After the gestures, Hanna took a seated, pretty formal pose. It's actually quite a difficult one to hold, and she did it well. But I wanted to concentrate on her face, which I have a hard time drawing.

The first view is from roughly her level:

but I made her face too squat. So I next moved down to working from the floor ( which I really like doing).

So now her face comes out too narrow. Somewhere there's a happy medium!

Both drawings are NuPastel on 24"x36", but I have cut them down to square to save pixels.

Thursday, March 17, 2011

Hanna Imperatrix

Some days just bring home how important the model is in figure work, and yesterday was one of them. Especially when one want to work not on the body as a design (i.e. a can of beans) but to visually understand and express the subject as a person. I think it's harder work for the model than the artist; the model after all has to take a relatively fleeting sensibility, form a pose around it, and then maintain it for a significant length of time - at least long enough for the slow work of the pastel.

But more difficult, I think, is that the model, when working like this, exposes much more than just their bits and pieces. We all have them and know what they look like, after all. But a great model is able to bring out her (or his) interior life, which few of us ever display openly, because it leaves us quite vulnerable. It's not unusual to find - at least in my generation - Prufrocks with an attitude that this is somehow immoral (or worse, those who doltishly snicker) - but apparently the feeling that this is indeed a brave act is more common among Hanna's friends. My vote is decidely with the younger crowd.

I stumbled across a Nietzsche quote the other day - that the basis of great art is gratitude. Now this isn't great art, but the same basis is there. Gratitude for all sorts of things - from being able to work with a great model to just being able to do this at all. And (of course) gratitude for those of you who have stopped by.

Anyway, enough words. The images from yesterday follow, they are all 24"x36", NuPastel on Kraft paper. They follow in the order in which they were done, pretty much in the way in which they were drawn. Fixes and formalization will come later. Which reminds me, re. the drawing method - I don't measure much (obviously) and I pick the colours somewhat intuitively. The idea is to try and keep it simple, to try and keep it free. And maybe with a little luck, come down where we ought to be.

Hanna started the session off a little tired and frazzled from another job, and settled into a relaxed, almost meditative pose.

Then something more languid and sensuous:

And finally, Hanna Imperatrix. I really wouldn't want to be on the wrong side of that glare.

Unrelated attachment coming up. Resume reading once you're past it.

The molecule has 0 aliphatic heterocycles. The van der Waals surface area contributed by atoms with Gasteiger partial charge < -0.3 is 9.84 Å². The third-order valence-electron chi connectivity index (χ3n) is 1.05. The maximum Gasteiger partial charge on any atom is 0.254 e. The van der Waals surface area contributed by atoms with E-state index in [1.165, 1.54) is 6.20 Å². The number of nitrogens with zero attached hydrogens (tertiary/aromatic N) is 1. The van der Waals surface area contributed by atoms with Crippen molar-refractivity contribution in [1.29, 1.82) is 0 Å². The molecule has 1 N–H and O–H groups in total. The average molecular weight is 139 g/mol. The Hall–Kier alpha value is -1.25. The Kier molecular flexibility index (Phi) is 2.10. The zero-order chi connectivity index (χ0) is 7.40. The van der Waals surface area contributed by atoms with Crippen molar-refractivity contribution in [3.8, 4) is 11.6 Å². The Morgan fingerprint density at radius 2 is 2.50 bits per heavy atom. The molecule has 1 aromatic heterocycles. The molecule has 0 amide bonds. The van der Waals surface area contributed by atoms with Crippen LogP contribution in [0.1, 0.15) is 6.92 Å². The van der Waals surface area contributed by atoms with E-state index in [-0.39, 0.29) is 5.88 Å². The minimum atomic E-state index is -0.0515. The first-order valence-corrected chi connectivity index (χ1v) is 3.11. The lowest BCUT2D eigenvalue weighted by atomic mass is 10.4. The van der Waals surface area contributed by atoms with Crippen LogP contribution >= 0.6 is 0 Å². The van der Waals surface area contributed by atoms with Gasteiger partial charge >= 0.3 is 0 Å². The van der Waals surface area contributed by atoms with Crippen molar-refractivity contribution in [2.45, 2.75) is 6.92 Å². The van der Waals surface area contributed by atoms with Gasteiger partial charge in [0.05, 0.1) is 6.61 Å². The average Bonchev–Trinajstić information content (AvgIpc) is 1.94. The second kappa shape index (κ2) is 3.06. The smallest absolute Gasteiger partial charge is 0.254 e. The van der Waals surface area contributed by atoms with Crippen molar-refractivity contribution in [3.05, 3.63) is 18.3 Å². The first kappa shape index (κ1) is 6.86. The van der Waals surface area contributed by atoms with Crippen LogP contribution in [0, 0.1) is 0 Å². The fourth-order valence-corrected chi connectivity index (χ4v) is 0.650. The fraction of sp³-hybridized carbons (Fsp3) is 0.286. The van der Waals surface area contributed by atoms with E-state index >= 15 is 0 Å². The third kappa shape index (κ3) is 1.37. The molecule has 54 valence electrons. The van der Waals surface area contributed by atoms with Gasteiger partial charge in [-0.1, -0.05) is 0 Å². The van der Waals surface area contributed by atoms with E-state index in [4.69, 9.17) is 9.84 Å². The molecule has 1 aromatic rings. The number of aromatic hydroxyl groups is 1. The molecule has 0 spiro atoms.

Sunday, March 13, 2011

Hannan Exercises

Once again, it's back to drawing from photos to get my hand back under control. Like the Hanon Exercises for piano, the practice might be of dubious benefit, and it might not. The point is to have a little fun while building speed and accuracy.

We shot the photos during the drawing session Thursday, and I spent Friday & Saturday practicing. Today was supposed to be another practice day, but with sunshine & shirt sleeve weather in Nova Scotia - in March, no less! - well, self-indulgence won.

The drawings themselves take about 20 to 30 minutes. Ideally that should get down to 5 or ten. Still a ways to go. But it's a definite improvement from the time it used to take.

Tuesday, March 8, 2011


Monday Hanna and I worked on a really challenging pose - an awkward angle, lots of foreshortening - and I'm not going to put up anything until the drawings move beyond looking like a pile of tangled sausages.

But Monday night is time for drawing sessions DASL; this time with a new model, and a chance to relax...

Sometimes the best part of art

isn't the painting....

Friday, March 4, 2011

Hanna on the Phone

Hanna (alas) isn't available until Monday, so I'm taking a little time to start redoing sketches. This one is derived from the one put up two days ago; I quite liked the pose.

24"x36", NuPastel on Kraft paper.

While I had the camera out, I thought to reshoot the Hanna Prone (below). That one was taken at night, and I found the colour a little washed out. So here it is again:

Wednesday, March 2, 2011

Hanna Over the Edge

The studio was cold again on Tuesday, so Hanna worked in a robe. She takes fascinating poses - she (generally) chooses the pose, and I the position to draw from. This one just seemed so organic and natural, it was a pleasure to work from.

Occasionally I ask her for a specific pose - this one is based on something that happened last week, when she took a call during one of the breaks to schedule a modelling session. (And yes, she does model for others, if you are an artist in the Halifax area looking for a great professional model, drop me a line and I'll pass the info along). While she was on the phone & busily writing in her agenda, I kept wishing I hadn't left my drawing tools in the studio. So I asked her if she could try repeating the pose, which is obviously (physically) difficult, what with the unbalanced weight and the pressure on her neck. She was able to do it long enough for me to get a quick sketch down (while she was actually drawing my feet....)

Both drawings are 24"x36", Nupastel on Kraft Paper.